Former security director: ISIS will lose, and soon

By

Emma Greguska

The evening began with a bold assertion:

“ISIS’ defeat in Iraq is all but certain, probably within the next 12 months.”

Douglas Ollivant, retired U.S. Army officer (pictured above), immediately tempered his statement: “I said that ISIS in Iraq will be defeated. I did not say that ISIS will not still be in Iraq as a terrorist movement.”

Issues of domestic and international security are rarely simple, and Ollivant, former director for Iraq at the National Security Council for both the Bush and Obama administrations, didn’t shy away from the complexity during his talk Thursday night on Arizona State University’s Tempe campus.

The discussion started off the second annual Spring Speaker Series, presented by ASU’s Center on the Future of War as part of a continued effort to provide a space where multilayered issues of domestic and international security can be openly discussed in an informal public forum.

The possibility of further global conflict and the United States’ place in it all are questions not always easy to grasp or comfortable to think about, but they are important for all people to consider. 

“These are not academic talks, even though some of the speakers are academics,” said Daniel Rothenberg, professor at ASU’s School of Politics and Global Studies (SPGS) and co-director of the center. Peter Bergen, fellow SPGS professor, serves as the center’s other co-director.

“The idea is that these are talks that somebody can show up to and find compelling whether or not they’re familiar with a specific academic literature,” Rothenberg said. “So I’m most happy when we get a diverse audience, and when through these talks we generate interest in Arizona State University, in our collaboration between ASU and New America, and in deepening the debate about these pressing questions.”

Pressing questions like that of the defeat of ISIS. Ollivant acknowledged that there would still be a number of issues left to be resolved in the region, but he urged the audience to take into account the progress that has already been made.

“I think it’s very important for us to realize what we have created in Iraq,” he said. “We have bought — through blood and treasure — democratic institutions in Iraq.”

And though Ollivant allowed that those institutions may currently operate at a level that is less than optimal, they have demonstrated several times that they are capable of handling potentially incendiary situations with a peaceful outcome.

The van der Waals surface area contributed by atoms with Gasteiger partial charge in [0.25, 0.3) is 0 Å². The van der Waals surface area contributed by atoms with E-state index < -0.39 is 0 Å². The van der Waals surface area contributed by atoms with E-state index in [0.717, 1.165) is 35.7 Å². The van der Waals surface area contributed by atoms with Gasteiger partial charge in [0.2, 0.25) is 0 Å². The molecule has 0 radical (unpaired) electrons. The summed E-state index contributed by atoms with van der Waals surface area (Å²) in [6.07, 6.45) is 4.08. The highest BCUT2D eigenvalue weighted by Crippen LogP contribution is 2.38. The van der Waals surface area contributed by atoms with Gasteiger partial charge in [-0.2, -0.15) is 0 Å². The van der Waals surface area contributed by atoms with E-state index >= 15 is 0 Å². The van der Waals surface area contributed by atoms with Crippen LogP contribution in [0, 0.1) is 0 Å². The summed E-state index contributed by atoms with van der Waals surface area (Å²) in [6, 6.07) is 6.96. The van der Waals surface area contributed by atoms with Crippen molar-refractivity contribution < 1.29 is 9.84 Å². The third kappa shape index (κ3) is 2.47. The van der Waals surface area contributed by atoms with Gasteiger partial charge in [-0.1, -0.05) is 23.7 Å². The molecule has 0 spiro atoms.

“Our return on investment [in Iraq] is rather disappointing, but it’s not zero,” he said. “There are democratic institutions there.”

Ollivant is the latest in Center on the Future of War’s speakers. Founded in 2014, the center links ASU and a group of roughly 95 affiliated faculty from multiple departments in the university with a group of about two dozen national-security experts based out of New America, a Washington, D.C.-based think tank — a sort of pipeline connecting ASU with the Washington world of thought leaders and policymakers.

During his visit to ASU, Ollivant also delivered a guest lecture to Rothenberg and Bergen’s “The Future of War” class, something all speakers are encouraged to do.

That the Washington visitors engage directly with students is important to the center, as is evidenced by the fact that all of this year’s talks are to take place on an ASU campus. As well, three of them are in coordination with ASU’s Walter Cronkite School of Journalism and Mass Communication and will feature prominent journalists, including Thomas E. Ricks, Pulitzer Prize-winning former reporter for the Wall Street Journal and Washington Post.

“The speakers are brilliant people who are acknowledged experts in their fields. And they are always presenting ideas — you may not agree with them — but they’re always presenting ideas with a level of depth and sophistication that is sometimes, if not often, absent from some discussions of these same themes, ISIS being a great example,” Rothenberg said.

Next up for the Spring Speaker Series is Rosa Brooks, Georgetown University School of Law professor and former counselor to the under secretary of defense for policy, U.S. Department of Defense. Her talk,  “How War Became Everything,” is at noon Feb. 3 in West Hall 135, on the Tempe campus.

For a complete list of upcoming speakers and topics, click here.